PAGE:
If you want to know how it is to raise children in harsh economic conditions without being legal residents, Fatmir is the right person to talk to. His story is painful yet gives hope to many originating from vulnerable communities with limited resources.
Fatmir is a member of the Roma community originating from Dibra, one of the poorest northern cities in the country. A few years ago, he decided to leave Dibra and move to Tirana in search of a brighter future for his kids. Fatmir, a single and dedicated father, raised his children with limited resources and without any social or economic assistance program guaranteed by the state. As Fatmir with his family moved to Tirana- he inquired residency transfer for his kids. However, his request was rejected by the Civil Status Office for unknown reasons. Under these circumstance and in his search for a lawyer, Fatmir learned about Dibra Free Legal Aid (FLA) office run by Tirana Legal Aid Society, an experienced civil society organization specialized in free legal aid service provision, and supported by UNDP Albania to provide free legal aid to vulnerable communities in Dibra region. For Fatmir and his kids, this was their last hope.
During the interview with the TLAS attorney, Fatmir was informed of the reasons why his children could not be registered. Fatmir and his partner (who left the family when the kids were three years old) were not married. Due to the discriminatory mentality of the region which does not accept the birth of children out of wedlock, it was impossible for the father to register his children under the civil status law. Dibra FLA office provided the necessary legal support to the case with the registration procedure. As a result, the children registration was finalized after years of waiting and facing multiple barriers.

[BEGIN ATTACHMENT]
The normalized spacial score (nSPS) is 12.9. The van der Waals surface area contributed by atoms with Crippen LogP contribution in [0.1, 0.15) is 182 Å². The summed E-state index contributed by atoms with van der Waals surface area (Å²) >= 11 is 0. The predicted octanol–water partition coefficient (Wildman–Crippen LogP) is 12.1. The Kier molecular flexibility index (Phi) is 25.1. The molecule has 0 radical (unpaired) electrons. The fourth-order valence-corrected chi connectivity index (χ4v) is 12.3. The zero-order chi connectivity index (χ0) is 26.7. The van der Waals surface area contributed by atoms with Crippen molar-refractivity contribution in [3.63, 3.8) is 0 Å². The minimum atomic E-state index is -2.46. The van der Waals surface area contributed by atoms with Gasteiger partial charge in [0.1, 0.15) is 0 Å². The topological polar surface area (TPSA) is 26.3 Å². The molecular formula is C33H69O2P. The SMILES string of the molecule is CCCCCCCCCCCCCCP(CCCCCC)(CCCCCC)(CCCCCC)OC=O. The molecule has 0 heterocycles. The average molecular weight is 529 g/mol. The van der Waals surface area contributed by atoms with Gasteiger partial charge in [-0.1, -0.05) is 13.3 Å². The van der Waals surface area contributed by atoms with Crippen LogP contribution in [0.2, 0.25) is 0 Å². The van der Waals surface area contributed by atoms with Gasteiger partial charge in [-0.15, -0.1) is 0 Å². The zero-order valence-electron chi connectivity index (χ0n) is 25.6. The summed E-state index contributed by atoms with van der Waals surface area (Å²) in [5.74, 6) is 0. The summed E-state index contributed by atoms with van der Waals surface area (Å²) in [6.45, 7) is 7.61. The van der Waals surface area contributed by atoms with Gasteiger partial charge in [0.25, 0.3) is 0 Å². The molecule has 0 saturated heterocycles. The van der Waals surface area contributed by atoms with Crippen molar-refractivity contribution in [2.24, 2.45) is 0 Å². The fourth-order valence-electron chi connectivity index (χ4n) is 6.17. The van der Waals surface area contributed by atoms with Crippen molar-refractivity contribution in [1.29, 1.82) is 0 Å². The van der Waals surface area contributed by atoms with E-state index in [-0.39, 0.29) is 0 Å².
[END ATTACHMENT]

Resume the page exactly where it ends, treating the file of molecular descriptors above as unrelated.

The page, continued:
A law suit was prepared for the paternity case which is currently being resolved through court procedures. All costs related and additional expenses such as DNA were covered by the Dibra FLA office since Fatmir has no economic resources. The resolvement of this case apart from terminating the identity issue, brings a considerable economic support for the father, who has not benefited from any of the available state support. Fatmir’s children will soon enjoy the right of an identity and receive the so much needed support.
According to the latest UNDP supported Access to Justice Survey, almost half of the Albanian population (48.7%) experienced legal aid problems in the last five years. Disputes are frequently focused on property, land or parental disputes. Those with more frequently disputes that have faced several barriers in accessing justice, are members of the Roma community. Citizens’ disputes are against or involving the government.
To respond to the increasing demand for having unhindered and equitable access to justice, UNDP supports the Government of Albania to implement the newly introduced FLA law scheme for vulnerable individuals.
Only during first half of 2019, UNDP through the FLA centers in Dibra and Shkodra has assisted more than 600 beneficiaries (260 females-342 males). The total number of beneficiaries include80 gender-based violence survivors, 170 members of the Roma and Egyptian communities, 112 persons with disabilities, 170 pensioners and 39 returned migrants.
Top-subject matters of legal aid included divorce, birth registration, property disputes, parental rights and immigration.
Fatmir’s case sheds further light on the need to have a responsive, unhindered and fair justice system that is accessible for the most marginalized individuals in the Albanian society.
Free Legal Aid centers in Dibra and Shkodra have benefited from the financial support of the Government of UK.